GIFs are usually reserved for that corner of the internet preoccupied with getting a quick laugh out of an easy audience (us included) so it’s surprisingly poignant to see the popular form employed not to show how funny a dog walking on its hind legs can be but to express a more powerful idea. This is exactly what Sofia Niazi has done with her new project Women of WOT. She wanted to utilise the medium to tell the unheard stories of the women forgotten by the War on Terror, but soon found that her project took a unexpected turn.

  5. Main9

    Just when you thought the only time you’d get to see some fruit getting jiggy with each other was the last time you ate a Moam bar, here’s Amelie von Wulffen’s paintings. Amelie’s work is a refreshing, sometimes sinister, sometimes sexual series of water-colour paintings depicting a strange mixture of food and tools interacting with each other as if they were humans – eating ice cream and going to music concerts and the like. As well as reducing mankind down to what it really is – a bunch of ridiculous creatures bumbling around the earth – Amelie’s real success here is bringing dark comedy into the largely unfunny art world, and for that she should be praised.

  6. List

    We’ve long maintained that to really get to know how a creative’s mind works, it’s best to explore their personal work, which often tells you much more than their professional portfolio. Another good example of this comes from London-based identity designer Iancu Barbarasa, who works under the name Iancul, and his terrific new Drawriting project, which “turns thoughts and their letters into visual puzzles.”

  7. Main9

    Co-founders of Dastoli Digital Robert and James were huge fans of Star Wars in the late 1990s, recreating hundreds of images from comics, books and game graphics on Microsoft Paintbrush using the Windows 3.1 operating system. In the run-up to the release of Star Wars Episode VII which will come out on 18 December 2015 they’re releasing an image a day from this seemingly bottomless archive, giving fellow fans a glimpse of their fantastic attention to detail and brilliantly retro colour palette.

  8. List-2

    Anna Valdez is the kind of artist who makes me want to swathe myself and everything around me in layers of tropical prints and geometric patterns and embrace a new sartorial existence as a wannabe art teacher. Her mastery of textiles is so thorough that some of her pieces almost feel like studies, an effect which makes sense considering her academic interests. With a background in anthropology she paints domestic interiors as though they were portraits, with every detail contributing to the overall effect, whether it be house plants, intricately reproduced book covers, woolly jumpers or oriental rugs.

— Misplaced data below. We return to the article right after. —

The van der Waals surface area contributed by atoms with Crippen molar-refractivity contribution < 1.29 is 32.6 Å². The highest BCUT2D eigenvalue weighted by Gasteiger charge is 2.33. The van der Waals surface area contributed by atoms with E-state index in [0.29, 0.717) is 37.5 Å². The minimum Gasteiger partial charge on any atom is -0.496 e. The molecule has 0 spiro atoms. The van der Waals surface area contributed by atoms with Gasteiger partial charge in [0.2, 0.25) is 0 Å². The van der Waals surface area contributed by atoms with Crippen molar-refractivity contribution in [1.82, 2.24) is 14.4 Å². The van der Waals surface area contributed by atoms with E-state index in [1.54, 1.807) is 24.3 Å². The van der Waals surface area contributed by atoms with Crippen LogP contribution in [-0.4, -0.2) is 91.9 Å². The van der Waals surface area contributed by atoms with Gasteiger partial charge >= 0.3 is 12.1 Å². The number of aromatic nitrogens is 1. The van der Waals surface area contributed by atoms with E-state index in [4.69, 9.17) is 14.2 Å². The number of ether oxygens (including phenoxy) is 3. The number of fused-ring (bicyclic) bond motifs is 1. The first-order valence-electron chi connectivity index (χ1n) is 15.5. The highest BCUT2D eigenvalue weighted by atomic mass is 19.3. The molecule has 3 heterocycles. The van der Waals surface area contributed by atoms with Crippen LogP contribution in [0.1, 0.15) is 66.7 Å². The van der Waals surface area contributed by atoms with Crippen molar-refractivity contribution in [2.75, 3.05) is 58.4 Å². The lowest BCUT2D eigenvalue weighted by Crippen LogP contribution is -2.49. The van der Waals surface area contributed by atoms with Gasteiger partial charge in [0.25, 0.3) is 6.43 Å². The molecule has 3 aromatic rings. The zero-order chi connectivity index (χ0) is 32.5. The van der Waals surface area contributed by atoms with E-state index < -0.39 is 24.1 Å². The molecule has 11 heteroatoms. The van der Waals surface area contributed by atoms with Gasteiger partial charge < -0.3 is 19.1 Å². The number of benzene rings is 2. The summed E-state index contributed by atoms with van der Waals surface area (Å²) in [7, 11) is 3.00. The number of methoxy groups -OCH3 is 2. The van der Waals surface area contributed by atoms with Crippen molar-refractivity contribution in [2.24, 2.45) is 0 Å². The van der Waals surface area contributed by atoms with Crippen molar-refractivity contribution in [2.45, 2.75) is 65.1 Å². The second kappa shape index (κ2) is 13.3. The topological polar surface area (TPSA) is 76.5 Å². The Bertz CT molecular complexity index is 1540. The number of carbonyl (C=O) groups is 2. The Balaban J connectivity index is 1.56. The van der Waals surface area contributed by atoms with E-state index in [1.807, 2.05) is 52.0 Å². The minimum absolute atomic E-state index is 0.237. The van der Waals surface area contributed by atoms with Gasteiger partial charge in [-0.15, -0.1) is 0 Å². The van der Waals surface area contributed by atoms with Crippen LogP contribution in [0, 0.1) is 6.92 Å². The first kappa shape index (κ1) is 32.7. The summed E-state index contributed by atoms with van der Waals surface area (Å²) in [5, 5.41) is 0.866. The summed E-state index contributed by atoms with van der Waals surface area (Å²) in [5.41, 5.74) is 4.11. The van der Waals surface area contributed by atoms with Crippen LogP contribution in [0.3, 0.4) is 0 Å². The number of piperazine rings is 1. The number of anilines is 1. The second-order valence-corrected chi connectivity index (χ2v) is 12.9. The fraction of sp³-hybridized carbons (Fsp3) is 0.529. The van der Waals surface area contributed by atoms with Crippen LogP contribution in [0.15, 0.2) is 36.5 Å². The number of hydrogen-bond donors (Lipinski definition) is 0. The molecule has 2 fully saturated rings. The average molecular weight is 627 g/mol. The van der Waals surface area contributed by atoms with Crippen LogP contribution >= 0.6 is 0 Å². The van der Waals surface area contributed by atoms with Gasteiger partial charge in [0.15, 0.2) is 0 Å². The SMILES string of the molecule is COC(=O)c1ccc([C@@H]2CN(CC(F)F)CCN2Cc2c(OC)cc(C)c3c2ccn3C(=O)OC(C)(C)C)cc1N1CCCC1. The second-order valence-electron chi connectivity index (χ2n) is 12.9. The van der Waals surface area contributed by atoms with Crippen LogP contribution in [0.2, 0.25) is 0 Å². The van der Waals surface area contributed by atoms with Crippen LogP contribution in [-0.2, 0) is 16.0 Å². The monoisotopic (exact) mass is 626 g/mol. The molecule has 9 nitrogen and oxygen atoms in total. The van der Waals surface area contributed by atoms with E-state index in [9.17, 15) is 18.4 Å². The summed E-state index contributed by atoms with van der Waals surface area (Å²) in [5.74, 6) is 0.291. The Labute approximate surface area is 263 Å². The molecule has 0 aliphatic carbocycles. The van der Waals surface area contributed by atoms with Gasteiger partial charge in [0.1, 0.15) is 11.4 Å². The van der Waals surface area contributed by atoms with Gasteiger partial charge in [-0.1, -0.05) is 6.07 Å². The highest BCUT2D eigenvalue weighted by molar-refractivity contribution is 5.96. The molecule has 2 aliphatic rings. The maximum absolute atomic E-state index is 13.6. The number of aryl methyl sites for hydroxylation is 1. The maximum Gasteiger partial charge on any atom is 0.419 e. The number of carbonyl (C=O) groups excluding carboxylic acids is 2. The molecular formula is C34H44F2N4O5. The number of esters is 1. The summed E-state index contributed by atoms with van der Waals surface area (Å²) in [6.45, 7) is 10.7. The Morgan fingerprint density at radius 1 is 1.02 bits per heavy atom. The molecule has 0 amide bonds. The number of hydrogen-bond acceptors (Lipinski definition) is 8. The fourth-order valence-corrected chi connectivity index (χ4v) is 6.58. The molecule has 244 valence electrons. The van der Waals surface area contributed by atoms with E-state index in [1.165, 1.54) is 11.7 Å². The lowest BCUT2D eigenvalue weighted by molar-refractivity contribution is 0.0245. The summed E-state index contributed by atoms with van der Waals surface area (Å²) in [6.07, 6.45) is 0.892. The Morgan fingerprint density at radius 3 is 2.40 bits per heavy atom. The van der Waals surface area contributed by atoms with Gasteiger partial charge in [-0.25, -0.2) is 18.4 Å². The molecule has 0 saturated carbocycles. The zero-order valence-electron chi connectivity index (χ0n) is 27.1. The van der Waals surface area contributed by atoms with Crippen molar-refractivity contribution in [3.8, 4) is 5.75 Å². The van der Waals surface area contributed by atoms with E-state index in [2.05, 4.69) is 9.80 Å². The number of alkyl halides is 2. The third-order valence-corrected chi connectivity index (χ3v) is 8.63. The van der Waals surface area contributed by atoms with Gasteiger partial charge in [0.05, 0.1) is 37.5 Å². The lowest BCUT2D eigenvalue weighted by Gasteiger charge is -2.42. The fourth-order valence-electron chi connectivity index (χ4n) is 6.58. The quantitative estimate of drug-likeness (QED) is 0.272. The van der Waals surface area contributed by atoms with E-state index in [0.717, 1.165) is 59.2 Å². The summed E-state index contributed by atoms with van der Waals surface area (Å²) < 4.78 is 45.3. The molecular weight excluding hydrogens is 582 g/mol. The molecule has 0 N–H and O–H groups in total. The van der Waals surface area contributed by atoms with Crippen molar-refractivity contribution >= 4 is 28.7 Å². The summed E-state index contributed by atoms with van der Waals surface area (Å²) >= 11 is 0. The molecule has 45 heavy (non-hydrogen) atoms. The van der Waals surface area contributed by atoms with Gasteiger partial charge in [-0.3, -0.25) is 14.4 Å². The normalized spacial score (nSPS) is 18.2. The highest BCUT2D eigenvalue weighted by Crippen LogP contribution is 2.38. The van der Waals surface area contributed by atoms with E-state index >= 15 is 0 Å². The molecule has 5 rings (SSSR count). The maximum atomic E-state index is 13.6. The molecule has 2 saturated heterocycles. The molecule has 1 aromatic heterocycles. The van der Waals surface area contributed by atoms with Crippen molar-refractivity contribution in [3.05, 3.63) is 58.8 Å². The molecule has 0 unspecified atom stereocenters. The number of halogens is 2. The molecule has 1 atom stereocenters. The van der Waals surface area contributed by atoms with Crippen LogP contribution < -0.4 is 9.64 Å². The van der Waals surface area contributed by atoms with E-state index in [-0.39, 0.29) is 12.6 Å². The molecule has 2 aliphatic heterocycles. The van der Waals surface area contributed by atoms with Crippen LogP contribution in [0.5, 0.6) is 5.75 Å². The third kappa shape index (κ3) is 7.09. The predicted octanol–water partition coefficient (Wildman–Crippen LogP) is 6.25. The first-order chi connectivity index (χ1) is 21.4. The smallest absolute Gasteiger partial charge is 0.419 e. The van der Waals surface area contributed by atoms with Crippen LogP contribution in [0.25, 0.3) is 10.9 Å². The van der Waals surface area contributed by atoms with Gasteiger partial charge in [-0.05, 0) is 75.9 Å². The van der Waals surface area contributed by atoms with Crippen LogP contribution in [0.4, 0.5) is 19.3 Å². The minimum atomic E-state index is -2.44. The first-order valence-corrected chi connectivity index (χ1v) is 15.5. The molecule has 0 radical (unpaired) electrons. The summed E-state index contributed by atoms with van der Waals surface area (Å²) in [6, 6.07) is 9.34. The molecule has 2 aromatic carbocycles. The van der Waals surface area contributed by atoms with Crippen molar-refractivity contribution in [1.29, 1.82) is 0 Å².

9. List

    Australian artist Kit Webster is has long been fascinated with the emotional and psychological tricks he can play through the manipulation of sound and light. His new piece Hypercube is a concentric cubic sculpture with a 120-metre LED set-up that can be controlled using specially-created software. The pre-recorded cycles allow Kit to control the viewer’s experience, speeding the cube up to a frenzy and breaking the tension with meditative moments of calm.

  10. Main

    Apologies if this is a slightly dismayed post, but upon thinking I had stumbled across a gem via Nieves’ announcement of some new zines I was excited to be the first to write about Keegan McHargue on It’s Nice That. Alas I was not, but it doesn’t mean that we can’t shout about his brilliance once more.

  11. List

    When I was a teenager I’d have given my right arm for patches emblazoned with the lyrics of my favourite songs. It was the height of cool to be covered in brightly-coloured band paraphernalia (or at least I thought so). German artist Selma Alaçam clearly thought so too as her latest project Heartstrings combines some of her favourite song lyrics from the likes of Fiona Apple and Depeche Mode. The seven woven rugs – based on the traditional kelim, native to Turkey – have been hand-embroidered with bold typographic verses, whose personal importance is known only to the artist. To the rest of us these embroideries are like beautifully ambiguous album covers, enticing you in with their bright, bold colours.

  12. List

    It’s plain to see that Lee Marshall’s artwork is a product of the digital age; his smooth gradients, vectorised objects and figures apparently created in an early version of Corel Draw all evoke the atmosphere of an abstract digital landscape. But Lee’s creations all exist in the real world as paintings, drawings and sculptures, bringing a unique physicality to environments we’d expect to experience on a flat screen. The Norwich School of Art graduate has been perfecting this signature style since his student days, but with an ever-increasing list of group and solo shows to his name we’re expecting more great things from Lee over the coming months and years.

  13. List

    Let’s all give a big round of applause to the people behind Instagram who, in creating a convenient photo-based social media outlet, also paved the way for Instagram artists. If Instagram is the Impressionist salon of our time, then right at the forefront of this digital gallery is Kalen Hollomon, whose own brand of photo-collage is a tongue-in-cheek giggle at both the fashion industry and at commuters in general, and is hugely popular with it.